Maybe you know (and then, maybe you don't), I used to be pretty into fashion. I had a very specific style; I took outfit photos; I maintained a fashion blog. I was into it the way some people are into baking. I curated my wardrobe; I mixed and matched; I kept a notebook full of outfit ideas; I wrote down at least three outfit combinations before I bought a new item. I was dedicated.
And then, one day, it stopped. At first, I stopped liking how I looked in outfit photos, but I kept dressing up everyday because I enjoyed it and I had the clothes. As time passed, my body changed and my carefully selected wardrobe started to not fit quite right. More time passed and everything fit even less.
I ended up in a deep rut where my wardrobe made me deeply unhappy (but the thought of getting rid of anything literally felt painful). I put everything in boxes and replaced it with, essentially, sweaters, leggings, and flowy tops. I didn't feel stylish, but I felt I could at least come across as cute or passable most days.
Then I got pregnant.
Pregnancy makes you treat, and look at, your body in a completely different way. No longer is that pizza on a Friday night just sustaining you; a good portion of it is being siphoned into a tiny human being that is growing bones, a brain, and organs. No matter what you do, your body is going to change and it's going to be very obvious to other people (even if they don't know you're pregnant).
I will never be one to be preachy about treating your body like a temple. Truly, your temple is what you chose it to be: that could mean it's a salad bar or it could mean it's a rave. Who knows? It's your body/temple/whatever. And I don't think pregnancy really changes that (except in the case of drinking and smoking). I will fully admit to demanding Taco Bell at least once a week, sometimes more. I will also fully admit that some days all I drink is Diet Pepsi (I'm so sorry about the aspartame, Forrest). To a certain extent, pregnancy is such a stressful time otherwise that to try and stop yourself from craving the things you want when you're ravenously hungry is just another building block of being miserable. No one likes the mean pregnant lady, that's for sure.
All I'm saying is: being pregnant changes how you view your body, and yet, there is no stopping or changing it. No amount of salads or sweet potatoes or kale is going to stop your body shape from changing, your waist from thickening, your abdominal muscles from separating to accommodate your fancy, improved uterus.
Since getting pregnant, I have thought a lot about clothes. From the very start, you know your body is going to undergo a monumental shift, but you don't really know how or when. The knowledge is there, but the important part is the details and that's what really matters. You try to prepare the best way you can. For me, this meant making a truly bizarre decision to try not to buy maternity clothes. This didn't work, obviously, because I'm wearing maternity pants right now.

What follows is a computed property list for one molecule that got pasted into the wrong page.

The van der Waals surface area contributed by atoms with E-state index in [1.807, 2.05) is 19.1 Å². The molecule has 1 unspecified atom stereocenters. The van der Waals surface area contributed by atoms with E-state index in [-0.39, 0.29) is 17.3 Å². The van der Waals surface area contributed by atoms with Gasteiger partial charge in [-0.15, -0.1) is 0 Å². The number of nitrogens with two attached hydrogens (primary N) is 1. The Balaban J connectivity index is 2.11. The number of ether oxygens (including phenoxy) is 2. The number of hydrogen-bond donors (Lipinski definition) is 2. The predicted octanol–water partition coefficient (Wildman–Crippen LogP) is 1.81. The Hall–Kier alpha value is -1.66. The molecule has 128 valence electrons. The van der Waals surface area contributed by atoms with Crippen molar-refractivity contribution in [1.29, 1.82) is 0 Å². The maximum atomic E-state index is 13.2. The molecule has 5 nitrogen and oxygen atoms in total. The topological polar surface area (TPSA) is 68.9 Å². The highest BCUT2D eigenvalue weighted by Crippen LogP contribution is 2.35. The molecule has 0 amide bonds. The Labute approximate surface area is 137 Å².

A little less than 3 weeks ago, all my shirts were suddenly tight in a place where they hadn't been before (that is, across the belly). My pants could no longer button (but, brilliantly, still fit everywhere else). Most important, I could wear my leggings, but the cutting in of the waistband was torture. I had to do something.
I bought maternity jeans and maternity leggings. I bought a maternity dress. I bought a pair of somewhat dorky maternity cargo pants. I bought extra long tank tops at Target for summer.
The unifying factor of all of these decisions? I bought them, ultimately, out of desperation for something to wear that wasn't my uncomfortable leggings. I didn't buy them necessarily for max cuteness or because they fit my style. In fact, they really don't.
But part of that desperation was the desire to look better. It's true: I could wear sweatpants and baggy t-shirts for 9 months and call it good (and considering my workplace, this is entirely possible). But I started to realize if I dressed nice everyday (maybe not stylish, maybe not perfectly) I would feel a lot better about the fact that I was slowly becoming more spherical. If nothing else, if I looked pulled together, I would feel less like people were judging me (because my baby bump only really looks like a baby bump if you know I'm pregnant).
Personal style is a tricky subject to begin with. Some people have an effortless style that they fall into without having to do much work for it--there is no curation for them, no hours of trying on items. Some people are on the opposite spectrum, never quite achieving the look they want and never really knowing where to start. Pregnancy can make things more difficult, with different sizes and larger price tags, for both sides of that spectrum.
I actually started a Pinterest board to give myself ideas when I feel like pulling a WFH and wearing my Batman onesie the whole day. (As an aside, I love the bloggers who start doing "How to Dress for Pregnancy!" pins at like 8 weeks with their perfectly flat stomachs. Just wait, guys. Just wait.)
Mostly though, while I work my way through pregnancy, I want to try to improve my self-image to be the best it can be--baby bump and all.